While the words ‘eco’ and ‘city’ being combined together in any fashion seems like an abject oxymoron, and there is a troubling fact about the term that goes beyond this apparent contradiction:

“There is no definition of an eco-city, which makes them incredibly easy to invent,” Williams very accurately quipped.

There are no formal standards as to what an eco-city is or is not, no certification criteria, no officially mandated seal of approval. While there are rating programs, such as LEED and China’s “Three Star” system, which measure individual buildings against a criteria of green and low-carbon standards, there is no similar set of standards for entire cities. Basically, “eco-city” is little more than a conceptual framework at best, a rather effective marketing strategy at worst, and we need to take the words of government officials, designers, and developers at face value when they claim to be building cities of such distinction.

NanhuiWade Shepard | Nanhui, an example of a Chinese eco-city.

“A Chinese eco-city today used to be called a Chinese city a few years ago,” Williams proclaimed. “A prefix — or an eco-certificate — is a statement of intent, of bravado, of bullshit.”

Generally speaking, an eco-city is a self-contained, holistically-designed new urban development that aims to be less environmentally pernicious than the established urban standard of the country it is being built in. Basically, they are cities that claim to bridge the human/nature divide, pollute less, use less resources, emit lower amounts of carbon, utilize renewable energy, recycle more, have a higher percentage of energy efficient buildings, are set up for lower-carbon means of transport, and are posited as models for the way humanity will live next.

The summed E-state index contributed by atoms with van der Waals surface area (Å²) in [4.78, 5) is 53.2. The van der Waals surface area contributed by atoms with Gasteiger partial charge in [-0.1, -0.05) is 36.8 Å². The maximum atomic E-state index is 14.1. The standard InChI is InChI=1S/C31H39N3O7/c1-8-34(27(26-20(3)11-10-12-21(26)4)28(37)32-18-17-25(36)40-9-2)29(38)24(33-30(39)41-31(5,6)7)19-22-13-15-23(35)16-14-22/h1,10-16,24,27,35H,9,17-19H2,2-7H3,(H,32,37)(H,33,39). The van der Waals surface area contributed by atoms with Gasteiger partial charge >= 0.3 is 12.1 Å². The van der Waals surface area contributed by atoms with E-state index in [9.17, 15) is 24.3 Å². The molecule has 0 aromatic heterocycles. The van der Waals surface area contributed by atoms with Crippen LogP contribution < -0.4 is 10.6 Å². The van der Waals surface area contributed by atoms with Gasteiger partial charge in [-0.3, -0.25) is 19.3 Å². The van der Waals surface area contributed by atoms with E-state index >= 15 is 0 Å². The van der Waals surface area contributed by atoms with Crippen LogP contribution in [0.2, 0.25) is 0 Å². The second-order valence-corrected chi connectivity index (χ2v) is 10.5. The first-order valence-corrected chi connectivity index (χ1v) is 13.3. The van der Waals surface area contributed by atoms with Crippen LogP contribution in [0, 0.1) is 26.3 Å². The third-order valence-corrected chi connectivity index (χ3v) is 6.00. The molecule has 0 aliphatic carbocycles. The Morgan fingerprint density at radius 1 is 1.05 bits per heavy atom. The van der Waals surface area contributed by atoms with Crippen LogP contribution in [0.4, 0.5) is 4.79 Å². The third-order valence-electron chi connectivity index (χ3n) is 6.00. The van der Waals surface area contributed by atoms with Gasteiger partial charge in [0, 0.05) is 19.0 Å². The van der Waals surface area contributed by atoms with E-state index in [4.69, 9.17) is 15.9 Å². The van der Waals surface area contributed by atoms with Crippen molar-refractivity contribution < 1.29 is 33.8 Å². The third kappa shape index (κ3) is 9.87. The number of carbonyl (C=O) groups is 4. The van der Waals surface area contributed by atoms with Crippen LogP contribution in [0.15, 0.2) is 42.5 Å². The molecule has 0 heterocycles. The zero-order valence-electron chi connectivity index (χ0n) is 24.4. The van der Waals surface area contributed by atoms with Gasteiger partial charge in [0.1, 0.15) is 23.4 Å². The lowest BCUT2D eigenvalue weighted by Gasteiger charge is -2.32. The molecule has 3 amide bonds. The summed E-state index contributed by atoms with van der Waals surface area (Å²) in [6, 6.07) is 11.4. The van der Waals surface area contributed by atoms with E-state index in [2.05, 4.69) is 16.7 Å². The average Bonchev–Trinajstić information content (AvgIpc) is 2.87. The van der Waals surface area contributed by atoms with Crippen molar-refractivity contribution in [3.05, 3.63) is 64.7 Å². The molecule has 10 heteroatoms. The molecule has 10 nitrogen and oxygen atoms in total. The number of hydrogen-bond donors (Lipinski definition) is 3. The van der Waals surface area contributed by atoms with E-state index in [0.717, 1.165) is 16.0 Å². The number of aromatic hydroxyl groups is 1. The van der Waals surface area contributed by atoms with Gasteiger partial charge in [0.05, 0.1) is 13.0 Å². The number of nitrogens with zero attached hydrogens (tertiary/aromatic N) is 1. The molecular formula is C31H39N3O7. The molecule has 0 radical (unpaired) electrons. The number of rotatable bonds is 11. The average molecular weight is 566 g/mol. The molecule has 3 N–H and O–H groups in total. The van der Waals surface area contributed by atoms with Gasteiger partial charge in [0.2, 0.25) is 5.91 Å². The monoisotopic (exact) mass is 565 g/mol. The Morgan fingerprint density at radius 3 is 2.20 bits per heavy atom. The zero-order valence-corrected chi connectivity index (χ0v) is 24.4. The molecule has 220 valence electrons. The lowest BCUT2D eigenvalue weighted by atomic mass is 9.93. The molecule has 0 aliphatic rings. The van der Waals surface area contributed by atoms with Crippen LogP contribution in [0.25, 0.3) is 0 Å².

“In the West, eco-cities are supposed to save the world; in China they are simply meant to provide a decent quality of urban environment,” Williams said. “In the West, eco-cities are about nature: carbon reduction, restricting cars, minimizing consumption, and restraint; while in China they are still about people, economic growth, improved conditions, better mobility, and social progress… China’s eco-cities are simply intended to be much-needed urban improvements and infrastructural development with an eco-prefix.”

Why is China building so many eco-cities?


Construction worker walks by Nanhui’s central lake, which is part of what makes it an eco-city.